The Gillard Government’s reforms and investments in higher education are resulting in more Australian students grasping the opportunities that a university education offers, Minister for Tertiary Education, Senator Chris Evans said today.
New analysis released today by the Department of Education, Employment and Workplace Relations shows that applications by students from disadvantaged backgrounds in Australia are up strongly since 2009.
The reports show that low socio-economic status students have responded strongly to the Gillard Government’s reforms to make the opportunities of a university education available to a broader range of Australians – with applications by students from disadvantaged backgrounds up the most strongly since 2009.
Increase in university applications – 2009 to 2011
In 2011, applications by low-SES students were up by 12.7% since 2009 – compared with increases of 9.7% for medium-SES applicants and 5.3% for high-SES applicants.
Senator Evans welcomed the figures and said that they showed that the policies being pursued by the Gillard Government to open up the doors of Australia’s universities to a broader range of Australians are working.
In April last year, the Gillard Government implemented landmark reforms to Youth Allowance to give more students the opportunity to go to university by targeting financial assistance to those with the greatest need.
As a result of Labor’s reforms, more students are now receiving the support they need to pursue a university education. In just 12 months, there has been a 108 per cent increase in the number of dependent university students from disadvantaged backgrounds receiving the maximum rate of Youth Allowance.
A key element of the reform package was to increase the Parental Income Test threshold from $33 000 to $45 114, indexed annually. This change has significantly expanded the number of people who are eligible for Youth Allowance, and increased the amount of support they are paid.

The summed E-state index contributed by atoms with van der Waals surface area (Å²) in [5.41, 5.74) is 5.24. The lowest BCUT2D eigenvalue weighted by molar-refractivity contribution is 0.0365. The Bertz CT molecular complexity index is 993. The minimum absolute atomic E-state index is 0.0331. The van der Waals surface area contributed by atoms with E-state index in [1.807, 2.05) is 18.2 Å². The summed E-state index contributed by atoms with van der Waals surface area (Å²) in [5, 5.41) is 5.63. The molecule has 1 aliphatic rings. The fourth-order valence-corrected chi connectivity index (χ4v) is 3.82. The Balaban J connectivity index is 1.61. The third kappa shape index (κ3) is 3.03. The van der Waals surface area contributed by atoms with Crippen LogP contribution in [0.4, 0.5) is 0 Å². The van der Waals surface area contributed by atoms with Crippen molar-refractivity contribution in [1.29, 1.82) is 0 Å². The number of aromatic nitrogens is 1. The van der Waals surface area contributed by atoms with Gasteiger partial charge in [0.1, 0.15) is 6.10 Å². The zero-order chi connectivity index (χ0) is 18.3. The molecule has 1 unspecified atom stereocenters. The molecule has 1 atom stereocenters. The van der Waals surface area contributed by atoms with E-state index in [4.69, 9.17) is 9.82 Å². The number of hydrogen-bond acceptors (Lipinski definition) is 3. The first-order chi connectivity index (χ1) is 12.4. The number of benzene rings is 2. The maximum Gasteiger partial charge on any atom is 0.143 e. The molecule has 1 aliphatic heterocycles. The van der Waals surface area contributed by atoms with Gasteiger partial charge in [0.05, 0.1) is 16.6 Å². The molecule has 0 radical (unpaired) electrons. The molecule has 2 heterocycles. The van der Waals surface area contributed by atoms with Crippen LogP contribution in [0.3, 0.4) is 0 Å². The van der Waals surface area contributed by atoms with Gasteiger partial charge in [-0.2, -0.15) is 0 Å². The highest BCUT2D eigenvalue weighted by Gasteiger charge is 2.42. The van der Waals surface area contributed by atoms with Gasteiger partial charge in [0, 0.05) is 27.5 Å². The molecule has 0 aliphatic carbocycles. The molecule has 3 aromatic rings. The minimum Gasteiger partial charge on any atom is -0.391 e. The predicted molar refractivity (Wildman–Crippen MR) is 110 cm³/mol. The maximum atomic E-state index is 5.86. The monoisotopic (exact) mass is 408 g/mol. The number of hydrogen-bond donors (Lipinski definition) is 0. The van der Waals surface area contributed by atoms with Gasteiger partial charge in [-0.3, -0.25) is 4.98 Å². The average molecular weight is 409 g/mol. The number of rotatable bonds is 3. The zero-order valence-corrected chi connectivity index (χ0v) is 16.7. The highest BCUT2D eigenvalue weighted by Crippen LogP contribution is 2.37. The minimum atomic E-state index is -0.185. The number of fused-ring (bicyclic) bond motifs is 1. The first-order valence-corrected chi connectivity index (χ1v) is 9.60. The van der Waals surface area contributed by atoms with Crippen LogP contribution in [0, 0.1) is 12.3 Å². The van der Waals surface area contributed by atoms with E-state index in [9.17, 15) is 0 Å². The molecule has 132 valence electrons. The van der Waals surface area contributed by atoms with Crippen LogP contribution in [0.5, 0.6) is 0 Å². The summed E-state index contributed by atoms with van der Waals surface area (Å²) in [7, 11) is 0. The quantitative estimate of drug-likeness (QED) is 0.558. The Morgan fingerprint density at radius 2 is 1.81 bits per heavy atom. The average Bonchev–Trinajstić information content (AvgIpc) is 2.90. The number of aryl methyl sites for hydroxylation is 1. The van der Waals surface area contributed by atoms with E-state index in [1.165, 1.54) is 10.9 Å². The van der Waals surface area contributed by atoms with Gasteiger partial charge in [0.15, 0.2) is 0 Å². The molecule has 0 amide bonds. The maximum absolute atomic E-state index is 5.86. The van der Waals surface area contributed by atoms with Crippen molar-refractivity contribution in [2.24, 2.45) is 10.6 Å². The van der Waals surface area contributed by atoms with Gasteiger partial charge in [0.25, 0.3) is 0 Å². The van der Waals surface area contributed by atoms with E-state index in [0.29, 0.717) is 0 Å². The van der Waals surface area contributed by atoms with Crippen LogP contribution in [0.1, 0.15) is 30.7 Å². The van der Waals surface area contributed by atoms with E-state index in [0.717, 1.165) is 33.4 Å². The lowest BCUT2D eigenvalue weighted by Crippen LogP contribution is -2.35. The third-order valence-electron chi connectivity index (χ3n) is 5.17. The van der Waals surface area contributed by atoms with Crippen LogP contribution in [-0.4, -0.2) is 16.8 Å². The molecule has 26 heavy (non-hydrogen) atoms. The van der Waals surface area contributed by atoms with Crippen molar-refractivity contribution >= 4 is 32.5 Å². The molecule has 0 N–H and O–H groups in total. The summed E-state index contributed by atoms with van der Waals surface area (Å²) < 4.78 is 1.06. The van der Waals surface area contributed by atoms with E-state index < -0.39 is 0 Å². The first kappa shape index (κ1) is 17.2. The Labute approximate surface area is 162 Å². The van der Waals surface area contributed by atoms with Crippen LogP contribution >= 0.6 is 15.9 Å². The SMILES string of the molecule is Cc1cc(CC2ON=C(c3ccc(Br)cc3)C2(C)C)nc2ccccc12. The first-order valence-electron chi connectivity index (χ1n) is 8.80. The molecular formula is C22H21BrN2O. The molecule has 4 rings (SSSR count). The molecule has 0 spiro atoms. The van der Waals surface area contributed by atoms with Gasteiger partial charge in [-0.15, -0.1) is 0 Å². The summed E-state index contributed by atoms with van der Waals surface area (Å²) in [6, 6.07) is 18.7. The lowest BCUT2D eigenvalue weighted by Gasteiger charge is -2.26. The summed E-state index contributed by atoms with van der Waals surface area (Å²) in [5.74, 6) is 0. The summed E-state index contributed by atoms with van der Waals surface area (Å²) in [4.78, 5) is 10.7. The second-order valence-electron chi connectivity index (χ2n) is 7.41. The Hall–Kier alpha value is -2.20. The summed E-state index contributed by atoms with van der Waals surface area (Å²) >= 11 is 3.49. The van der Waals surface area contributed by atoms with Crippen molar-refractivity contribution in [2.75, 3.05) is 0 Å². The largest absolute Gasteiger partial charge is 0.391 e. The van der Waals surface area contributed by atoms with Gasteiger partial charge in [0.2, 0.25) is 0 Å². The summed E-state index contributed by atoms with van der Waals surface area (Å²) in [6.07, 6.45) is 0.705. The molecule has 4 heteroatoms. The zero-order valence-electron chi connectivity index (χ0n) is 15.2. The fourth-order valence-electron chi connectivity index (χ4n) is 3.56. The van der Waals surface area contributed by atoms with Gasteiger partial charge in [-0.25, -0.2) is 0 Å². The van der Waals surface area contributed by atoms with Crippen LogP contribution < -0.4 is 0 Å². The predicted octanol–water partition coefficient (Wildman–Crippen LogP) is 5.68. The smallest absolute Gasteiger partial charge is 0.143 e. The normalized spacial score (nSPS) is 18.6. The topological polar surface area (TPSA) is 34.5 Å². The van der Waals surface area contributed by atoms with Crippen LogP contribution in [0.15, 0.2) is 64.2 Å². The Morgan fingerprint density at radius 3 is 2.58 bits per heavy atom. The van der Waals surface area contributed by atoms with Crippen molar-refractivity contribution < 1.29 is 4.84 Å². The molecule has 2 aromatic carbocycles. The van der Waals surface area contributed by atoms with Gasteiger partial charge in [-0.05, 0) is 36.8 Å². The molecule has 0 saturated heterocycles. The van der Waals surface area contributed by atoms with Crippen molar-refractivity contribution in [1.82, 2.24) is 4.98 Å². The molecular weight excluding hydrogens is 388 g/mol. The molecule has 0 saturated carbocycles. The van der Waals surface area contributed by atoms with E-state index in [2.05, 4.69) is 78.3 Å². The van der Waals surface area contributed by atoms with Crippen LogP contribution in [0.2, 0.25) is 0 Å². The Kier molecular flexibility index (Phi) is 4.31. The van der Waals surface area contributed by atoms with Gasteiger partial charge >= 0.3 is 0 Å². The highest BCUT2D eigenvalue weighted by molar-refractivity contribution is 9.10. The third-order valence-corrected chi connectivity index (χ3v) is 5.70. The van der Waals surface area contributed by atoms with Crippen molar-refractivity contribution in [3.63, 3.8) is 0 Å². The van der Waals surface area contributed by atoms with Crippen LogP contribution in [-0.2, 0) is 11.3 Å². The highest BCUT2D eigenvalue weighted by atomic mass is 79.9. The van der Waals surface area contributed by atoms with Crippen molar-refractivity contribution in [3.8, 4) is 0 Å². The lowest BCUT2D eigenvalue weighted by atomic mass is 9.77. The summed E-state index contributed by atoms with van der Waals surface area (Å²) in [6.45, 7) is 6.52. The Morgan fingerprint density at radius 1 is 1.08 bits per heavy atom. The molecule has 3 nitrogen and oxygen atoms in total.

In just 12 months, there has been a 35 per cent increase in the number of dependent university students now receiving Youth Allowance. The number receiving the maximum payment over this period has also risen by 15 000, or 36 per cent.
“As a result of our reforms, many students are now attending university as the first in their family to do so,” said Senator Evans.
“It’s good to see that many young Australians who may never have considered university education in the past are now taking up those opportunities.
“More Australians now have the opportunity to gain a university education, regardless of their background or where they live.”
In this year’s budget, the Government is providing $708 million over four years to assist universities to attract, support and retain students from disadvantaged backgrounds.
The Government Government’s goal is to ensure 20 per cent of undergraduates will be from disadvantaged backgrounds by 2020 – up from the long-term average of around 15 per cent.
“These reports show that the Australian Government’s higher education policies are helping more capable students get into university,” Senator Evans said.
The two reports can be found at: www.deewr.gov.au/undergraduateapplicationdata